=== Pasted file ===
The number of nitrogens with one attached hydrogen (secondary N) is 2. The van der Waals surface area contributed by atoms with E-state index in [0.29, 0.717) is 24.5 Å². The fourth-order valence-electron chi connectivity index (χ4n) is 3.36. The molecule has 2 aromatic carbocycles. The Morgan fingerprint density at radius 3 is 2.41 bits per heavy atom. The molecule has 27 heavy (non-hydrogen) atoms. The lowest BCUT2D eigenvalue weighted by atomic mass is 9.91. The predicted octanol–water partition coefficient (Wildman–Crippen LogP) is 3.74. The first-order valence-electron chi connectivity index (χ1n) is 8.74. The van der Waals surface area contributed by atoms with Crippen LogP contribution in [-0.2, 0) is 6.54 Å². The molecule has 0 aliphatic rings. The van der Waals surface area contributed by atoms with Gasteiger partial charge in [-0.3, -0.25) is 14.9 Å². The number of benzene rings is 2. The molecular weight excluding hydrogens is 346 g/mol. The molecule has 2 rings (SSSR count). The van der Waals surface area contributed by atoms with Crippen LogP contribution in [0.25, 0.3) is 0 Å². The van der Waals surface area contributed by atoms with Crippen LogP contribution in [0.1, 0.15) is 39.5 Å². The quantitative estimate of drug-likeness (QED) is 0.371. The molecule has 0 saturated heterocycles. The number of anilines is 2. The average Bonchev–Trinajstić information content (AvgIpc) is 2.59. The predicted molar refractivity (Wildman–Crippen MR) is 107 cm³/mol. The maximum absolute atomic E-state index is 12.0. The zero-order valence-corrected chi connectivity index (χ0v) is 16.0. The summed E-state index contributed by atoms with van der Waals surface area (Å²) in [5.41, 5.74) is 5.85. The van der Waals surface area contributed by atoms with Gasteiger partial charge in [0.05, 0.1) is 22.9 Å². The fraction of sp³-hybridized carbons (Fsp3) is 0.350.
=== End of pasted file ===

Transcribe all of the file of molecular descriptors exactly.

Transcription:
The number of nitrogens with one attached hydrogen (secondary N) is 2. The van der Waals surface area contributed by atoms with E-state index in [0.29, 0.717) is 24.5 Å². The fourth-order valence-electron chi connectivity index (χ4n) is 3.36. The molecule has 2 aromatic carbocycles. The Morgan fingerprint density at radius 3 is 2.41 bits per heavy atom. The molecule has 27 heavy (non-hydrogen) atoms. The lowest BCUT2D eigenvalue weighted by atomic mass is 9.91. The predicted octanol–water partition coefficient (Wildman–Crippen LogP) is 3.74. The first-order valence-electron chi connectivity index (χ1n) is 8.74. The van der Waals surface area contributed by atoms with Crippen LogP contribution in [-0.2, 0) is 6.54 Å². The molecule has 0 aliphatic rings. The van der Waals surface area contributed by atoms with Gasteiger partial charge in [-0.3, -0.25) is 14.9 Å². The number of benzene rings is 2. The molecular weight excluding hydrogens is 346 g/mol. The molecule has 2 rings (SSSR count). The van der Waals surface area contributed by atoms with Crippen LogP contribution in [0.25, 0.3) is 0 Å². The van der Waals surface area contributed by atoms with Crippen LogP contribution in [0.1, 0.15) is 39.5 Å². The quantitative estimate of drug-likeness (QED) is 0.371. The molecule has 0 saturated heterocycles. The number of anilines is 2. The average Bonchev–Trinajstić information content (AvgIpc) is 2.59. The predicted molar refractivity (Wildman–Crippen MR) is 107 cm³/mol. The maximum absolute atomic E-state index is 12.0. The zero-order valence-corrected chi connectivity index (χ0v) is 16.0. The summed E-state index contributed by atoms with van der Waals surface area (Å²) in [5.41, 5.74) is 5.85. The van der Waals surface area contributed by atoms with Gasteiger partial charge in [0.05, 0.1) is 22.9 Å². The fraction of sp³-hybridized carbons (Fsp3) is 0.350.